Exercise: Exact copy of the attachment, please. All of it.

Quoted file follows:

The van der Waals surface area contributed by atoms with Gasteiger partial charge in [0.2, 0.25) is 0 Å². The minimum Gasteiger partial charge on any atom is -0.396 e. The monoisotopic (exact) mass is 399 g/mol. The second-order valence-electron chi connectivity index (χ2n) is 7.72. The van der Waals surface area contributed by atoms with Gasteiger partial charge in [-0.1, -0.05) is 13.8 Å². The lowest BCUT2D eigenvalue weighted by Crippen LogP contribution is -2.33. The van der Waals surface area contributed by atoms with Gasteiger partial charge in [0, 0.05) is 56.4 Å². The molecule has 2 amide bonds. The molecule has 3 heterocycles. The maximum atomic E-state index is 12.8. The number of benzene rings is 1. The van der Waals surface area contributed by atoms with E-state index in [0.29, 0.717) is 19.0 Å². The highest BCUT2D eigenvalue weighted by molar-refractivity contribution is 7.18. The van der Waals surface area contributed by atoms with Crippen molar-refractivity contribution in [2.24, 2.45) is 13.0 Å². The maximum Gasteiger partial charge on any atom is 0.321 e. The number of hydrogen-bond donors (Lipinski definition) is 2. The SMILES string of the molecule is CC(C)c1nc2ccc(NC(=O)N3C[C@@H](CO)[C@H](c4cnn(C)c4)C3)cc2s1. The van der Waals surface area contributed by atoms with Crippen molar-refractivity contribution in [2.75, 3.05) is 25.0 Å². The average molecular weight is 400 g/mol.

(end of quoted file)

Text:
The van der Waals surface area contributed by atoms with Gasteiger partial charge in [0.2, 0.25) is 0 Å². The minimum Gasteiger partial charge on any atom is -0.396 e. The monoisotopic (exact) mass is 399 g/mol. The second-order valence-electron chi connectivity index (χ2n) is 7.72. The van der Waals surface area contributed by atoms with Gasteiger partial charge in [-0.1, -0.05) is 13.8 Å². The lowest BCUT2D eigenvalue weighted by Crippen LogP contribution is -2.33. The van der Waals surface area contributed by atoms with Gasteiger partial charge in [0, 0.05) is 56.4 Å². The molecule has 2 amide bonds. The molecule has 3 heterocycles. The maximum atomic E-state index is 12.8. The number of benzene rings is 1. The van der Waals surface area contributed by atoms with E-state index in [0.29, 0.717) is 19.0 Å². The highest BCUT2D eigenvalue weighted by molar-refractivity contribution is 7.18. The van der Waals surface area contributed by atoms with Crippen molar-refractivity contribution in [2.24, 2.45) is 13.0 Å². The maximum Gasteiger partial charge on any atom is 0.321 e. The number of hydrogen-bond donors (Lipinski definition) is 2. The SMILES string of the molecule is CC(C)c1nc2ccc(NC(=O)N3C[C@@H](CO)[C@H](c4cnn(C)c4)C3)cc2s1. The van der Waals surface area contributed by atoms with Crippen molar-refractivity contribution in [2.75, 3.05) is 25.0 Å². The average molecular weight is 400 g/mol.